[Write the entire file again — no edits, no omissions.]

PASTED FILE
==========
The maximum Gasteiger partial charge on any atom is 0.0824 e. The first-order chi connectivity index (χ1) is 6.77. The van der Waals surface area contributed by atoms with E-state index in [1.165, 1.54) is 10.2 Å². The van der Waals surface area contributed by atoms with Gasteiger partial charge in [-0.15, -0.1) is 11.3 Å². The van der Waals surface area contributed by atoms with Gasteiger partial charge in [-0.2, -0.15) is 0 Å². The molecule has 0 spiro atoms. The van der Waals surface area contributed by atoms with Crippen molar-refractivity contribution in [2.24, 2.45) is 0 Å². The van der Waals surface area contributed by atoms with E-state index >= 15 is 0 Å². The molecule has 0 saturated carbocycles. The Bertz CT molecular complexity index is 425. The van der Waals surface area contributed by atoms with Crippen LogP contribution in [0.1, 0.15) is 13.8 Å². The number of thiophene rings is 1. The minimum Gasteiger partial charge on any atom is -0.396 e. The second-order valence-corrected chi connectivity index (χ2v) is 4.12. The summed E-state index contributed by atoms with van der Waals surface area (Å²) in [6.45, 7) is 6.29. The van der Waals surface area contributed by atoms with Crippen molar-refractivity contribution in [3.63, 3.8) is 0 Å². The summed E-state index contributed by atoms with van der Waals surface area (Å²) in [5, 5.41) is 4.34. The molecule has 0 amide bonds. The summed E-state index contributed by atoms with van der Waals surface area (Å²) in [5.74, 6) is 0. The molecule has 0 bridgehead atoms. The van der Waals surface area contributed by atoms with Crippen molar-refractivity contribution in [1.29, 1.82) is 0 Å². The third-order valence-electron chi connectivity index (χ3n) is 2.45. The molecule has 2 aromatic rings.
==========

The maximum Gasteiger partial charge on any atom is 0.0824 e. The first-order chi connectivity index (χ1) is 6.77. The van der Waals surface area contributed by atoms with E-state index in [1.165, 1.54) is 10.2 Å². The van der Waals surface area contributed by atoms with Gasteiger partial charge in [-0.15, -0.1) is 11.3 Å². The van der Waals surface area contributed by atoms with Gasteiger partial charge in [-0.2, -0.15) is 0 Å². The molecule has 0 spiro atoms. The van der Waals surface area contributed by atoms with Crippen molar-refractivity contribution in [2.24, 2.45) is 0 Å². The van der Waals surface area contributed by atoms with E-state index >= 15 is 0 Å². The molecule has 0 saturated carbocycles. The Bertz CT molecular complexity index is 425. The van der Waals surface area contributed by atoms with Crippen LogP contribution in [0.1, 0.15) is 13.8 Å². The number of thiophene rings is 1. The minimum Gasteiger partial charge on any atom is -0.396 e. The second-order valence-corrected chi connectivity index (χ2v) is 4.12. The summed E-state index contributed by atoms with van der Waals surface area (Å²) in [6.45, 7) is 6.29. The van der Waals surface area contributed by atoms with Crippen molar-refractivity contribution in [3.63, 3.8) is 0 Å². The summed E-state index contributed by atoms with van der Waals surface area (Å²) in [5, 5.41) is 4.34. The molecule has 0 amide bonds. The summed E-state index contributed by atoms with van der Waals surface area (Å²) in [5.74, 6) is 0. The molecule has 0 bridgehead atoms. The van der Waals surface area contributed by atoms with Crippen molar-refractivity contribution in [1.29, 1.82) is 0 Å². The third-order valence-electron chi connectivity index (χ3n) is 2.45. The molecule has 2 aromatic rings.